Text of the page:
Australia is a charter member of the United Nations, to which it gained admission on 1 November 1945. It belongs to ESCAP and all the nonregional UN specialized agencies, such as the FAO, IFC, ILO, UNESCO, WHO, and the World Bank. Australia became a member of the WTO on 1 January 1995. The country participates in the Commonwealth of Nations and ANZUS (Australia, New Zealand, United States Treaty).Other regional memberships include the Asian Development Bank, the European Bank for Reconstruction and Development, APEC, the ASEAN Regional Forum, Colombo Plan, OECD, South Pacific Commission, the Pacific Community, the South Pacific Regional Trade and Economic Cooperation Agreement, the Pacific Island Forum, and the Paris Club (G-10). Australia also has a position on the Permanent Court of Arbitration.
The country belongs to the Australia Group, the Nuclear Energy Agency (of the OECD), the Nuclear Suppliers Group (London Group), the Zangger Committee, and the Organization for the Prohibition of Chemical Weapons. Australia sent troops as part of the coalition forces in the Persian Gulf War (1991), in Afghanistan (2002), and in Iraq (2003). The country has also supported UN efforts in Ethiopia and Eritrea (est. 2000) and East Timor (est. 2002).
In environmental cooperation, Australia is part of the Antarctic Treaty; the Basel Convention; conventions on Biological Diversity, Whaling, and Marine Life Conservation; Ramsar; CITES; the London Convention; the International Tropical Timber Agreement; the Kyoto Protocol; the Montréal Protocol; MARPOL; the Nuclear Test Ban Treaty; and UN Conventions on the Law of the Sea, Climate Change, and Desertification.
Australia has a prosperous Western-style capitalist economy with a high per capita gross domestic product (GDP), on par with the four dominant Western European nations of Germany, France, the United Kingdom, and Italy. Economic activity is focused on the country's eastern seaboard, where most of the population lives. New South Wales generates about 35% of Australia's GDP, while Victoria generates 26% and Queensland 17%. There is a clear divide in economic performance between the states: typically, growth in South Australia and Tasmania is considerably below the overall national rate, and Western Australia is heavily dependent upon the volatile mining industry.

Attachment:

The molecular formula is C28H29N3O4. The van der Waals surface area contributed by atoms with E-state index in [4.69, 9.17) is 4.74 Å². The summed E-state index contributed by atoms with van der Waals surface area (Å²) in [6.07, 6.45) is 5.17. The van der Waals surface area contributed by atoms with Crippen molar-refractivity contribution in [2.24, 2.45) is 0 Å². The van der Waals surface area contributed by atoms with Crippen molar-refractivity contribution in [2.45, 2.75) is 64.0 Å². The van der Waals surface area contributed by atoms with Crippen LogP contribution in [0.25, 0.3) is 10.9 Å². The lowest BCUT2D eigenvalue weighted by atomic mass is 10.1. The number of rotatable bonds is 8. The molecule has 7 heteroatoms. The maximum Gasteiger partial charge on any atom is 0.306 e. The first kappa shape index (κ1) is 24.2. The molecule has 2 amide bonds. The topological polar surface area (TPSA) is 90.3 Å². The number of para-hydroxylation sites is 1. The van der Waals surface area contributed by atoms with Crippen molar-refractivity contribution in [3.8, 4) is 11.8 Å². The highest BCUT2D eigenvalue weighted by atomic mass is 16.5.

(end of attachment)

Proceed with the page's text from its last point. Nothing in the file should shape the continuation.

Since the late 1980s, the government has been engaged in a program to transform the economy's orientation from import substitution industrialization (ISI) to export-driven, high-tech globalization. This helped introduce an economic expansion from 1991 that as of 2005 had continued uninterrupted—the longest economic expansion in Australia since 1945—despite slowdowns occasioned by the 1997 Asian financial crisis, the 2001–02 global economic downturn, and one of Australia's worst-ever droughts in 2003. Strong consumption growth provided the momentum for Australia to withstand the Asian financial crisis, as the buoyant domestic economy offset the deterioration in regional demand for Australian exports. Together with a large increase in spending on private housing, consumption growth also served to cushion the economy against the effects of the 2001–02 economic downturn and the 2003 drought.